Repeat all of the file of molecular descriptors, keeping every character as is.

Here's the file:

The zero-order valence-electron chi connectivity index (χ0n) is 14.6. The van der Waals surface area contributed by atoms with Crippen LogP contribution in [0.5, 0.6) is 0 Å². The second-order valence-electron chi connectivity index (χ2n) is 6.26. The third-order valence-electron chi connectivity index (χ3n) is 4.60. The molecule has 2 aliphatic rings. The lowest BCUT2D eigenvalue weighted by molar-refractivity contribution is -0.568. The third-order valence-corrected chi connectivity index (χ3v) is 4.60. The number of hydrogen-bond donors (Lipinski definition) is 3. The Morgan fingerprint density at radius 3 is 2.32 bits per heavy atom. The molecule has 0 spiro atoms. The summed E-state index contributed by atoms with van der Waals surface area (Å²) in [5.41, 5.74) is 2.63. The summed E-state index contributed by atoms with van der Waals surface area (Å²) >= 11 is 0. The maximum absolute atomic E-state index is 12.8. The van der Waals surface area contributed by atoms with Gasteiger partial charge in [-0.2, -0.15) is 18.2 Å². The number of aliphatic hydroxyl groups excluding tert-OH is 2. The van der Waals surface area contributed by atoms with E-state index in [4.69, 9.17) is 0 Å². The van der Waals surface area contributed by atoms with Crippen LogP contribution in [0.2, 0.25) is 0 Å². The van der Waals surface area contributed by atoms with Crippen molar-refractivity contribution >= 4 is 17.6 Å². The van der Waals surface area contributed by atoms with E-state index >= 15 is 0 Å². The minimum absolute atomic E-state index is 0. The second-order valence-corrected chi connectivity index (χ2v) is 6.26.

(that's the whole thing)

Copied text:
The zero-order valence-electron chi connectivity index (χ0n) is 14.6. The van der Waals surface area contributed by atoms with Crippen LogP contribution in [0.5, 0.6) is 0 Å². The second-order valence-electron chi connectivity index (χ2n) is 6.26. The third-order valence-electron chi connectivity index (χ3n) is 4.60. The molecule has 2 aliphatic rings. The lowest BCUT2D eigenvalue weighted by molar-refractivity contribution is -0.568. The third-order valence-corrected chi connectivity index (χ3v) is 4.60. The number of hydrogen-bond donors (Lipinski definition) is 3. The Morgan fingerprint density at radius 3 is 2.32 bits per heavy atom. The molecule has 0 spiro atoms. The summed E-state index contributed by atoms with van der Waals surface area (Å²) in [5.41, 5.74) is 2.63. The summed E-state index contributed by atoms with van der Waals surface area (Å²) >= 11 is 0. The maximum absolute atomic E-state index is 12.8. The van der Waals surface area contributed by atoms with Gasteiger partial charge in [-0.2, -0.15) is 18.2 Å². The number of aliphatic hydroxyl groups excluding tert-OH is 2. The van der Waals surface area contributed by atoms with E-state index in [4.69, 9.17) is 0 Å². The van der Waals surface area contributed by atoms with Crippen LogP contribution in [0.2, 0.25) is 0 Å². The van der Waals surface area contributed by atoms with Crippen molar-refractivity contribution >= 4 is 17.6 Å². The van der Waals surface area contributed by atoms with E-state index >= 15 is 0 Å². The minimum absolute atomic E-state index is 0. The second-order valence-corrected chi connectivity index (χ2v) is 6.26.